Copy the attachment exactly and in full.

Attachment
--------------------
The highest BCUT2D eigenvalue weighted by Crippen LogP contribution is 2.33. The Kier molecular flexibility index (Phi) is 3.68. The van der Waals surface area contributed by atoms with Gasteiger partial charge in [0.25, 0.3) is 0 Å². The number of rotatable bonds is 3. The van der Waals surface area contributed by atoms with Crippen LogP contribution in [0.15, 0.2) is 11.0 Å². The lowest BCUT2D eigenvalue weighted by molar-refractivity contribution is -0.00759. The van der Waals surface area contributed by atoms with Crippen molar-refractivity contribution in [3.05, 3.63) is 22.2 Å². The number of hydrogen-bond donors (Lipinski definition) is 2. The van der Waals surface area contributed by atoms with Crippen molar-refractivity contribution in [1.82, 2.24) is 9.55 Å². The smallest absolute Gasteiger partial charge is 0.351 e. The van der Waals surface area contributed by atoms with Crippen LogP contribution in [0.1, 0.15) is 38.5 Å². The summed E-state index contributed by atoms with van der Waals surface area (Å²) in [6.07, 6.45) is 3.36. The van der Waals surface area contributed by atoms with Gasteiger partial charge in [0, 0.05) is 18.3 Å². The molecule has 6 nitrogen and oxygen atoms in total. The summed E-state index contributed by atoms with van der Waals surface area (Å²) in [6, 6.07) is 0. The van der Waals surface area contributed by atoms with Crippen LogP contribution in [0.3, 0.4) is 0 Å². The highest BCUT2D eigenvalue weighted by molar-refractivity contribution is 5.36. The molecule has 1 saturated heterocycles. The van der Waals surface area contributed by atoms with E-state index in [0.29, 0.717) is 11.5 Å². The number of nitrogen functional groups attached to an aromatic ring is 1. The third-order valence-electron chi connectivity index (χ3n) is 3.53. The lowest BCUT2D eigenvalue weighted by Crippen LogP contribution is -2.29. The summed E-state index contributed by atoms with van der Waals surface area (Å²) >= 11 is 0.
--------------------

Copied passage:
The highest BCUT2D eigenvalue weighted by Crippen LogP contribution is 2.33. The Kier molecular flexibility index (Phi) is 3.68. The van der Waals surface area contributed by atoms with Gasteiger partial charge in [0.25, 0.3) is 0 Å². The number of rotatable bonds is 3. The van der Waals surface area contributed by atoms with Crippen LogP contribution in [0.15, 0.2) is 11.0 Å². The lowest BCUT2D eigenvalue weighted by molar-refractivity contribution is -0.00759. The van der Waals surface area contributed by atoms with Crippen molar-refractivity contribution in [3.05, 3.63) is 22.2 Å². The number of hydrogen-bond donors (Lipinski definition) is 2. The van der Waals surface area contributed by atoms with Crippen molar-refractivity contribution in [1.82, 2.24) is 9.55 Å². The smallest absolute Gasteiger partial charge is 0.351 e. The van der Waals surface area contributed by atoms with Crippen LogP contribution in [0.1, 0.15) is 38.5 Å². The summed E-state index contributed by atoms with van der Waals surface area (Å²) in [6.07, 6.45) is 3.36. The van der Waals surface area contributed by atoms with Gasteiger partial charge in [0, 0.05) is 18.3 Å². The molecule has 6 nitrogen and oxygen atoms in total. The summed E-state index contributed by atoms with van der Waals surface area (Å²) in [6, 6.07) is 0. The van der Waals surface area contributed by atoms with Crippen LogP contribution in [0.3, 0.4) is 0 Å². The highest BCUT2D eigenvalue weighted by molar-refractivity contribution is 5.36. The molecule has 1 saturated heterocycles. The van der Waals surface area contributed by atoms with E-state index in [0.29, 0.717) is 11.5 Å². The number of nitrogen functional groups attached to an aromatic ring is 1. The third-order valence-electron chi connectivity index (χ3n) is 3.53. The lowest BCUT2D eigenvalue weighted by Crippen LogP contribution is -2.29. The summed E-state index contributed by atoms with van der Waals surface area (Å²) >= 11 is 0.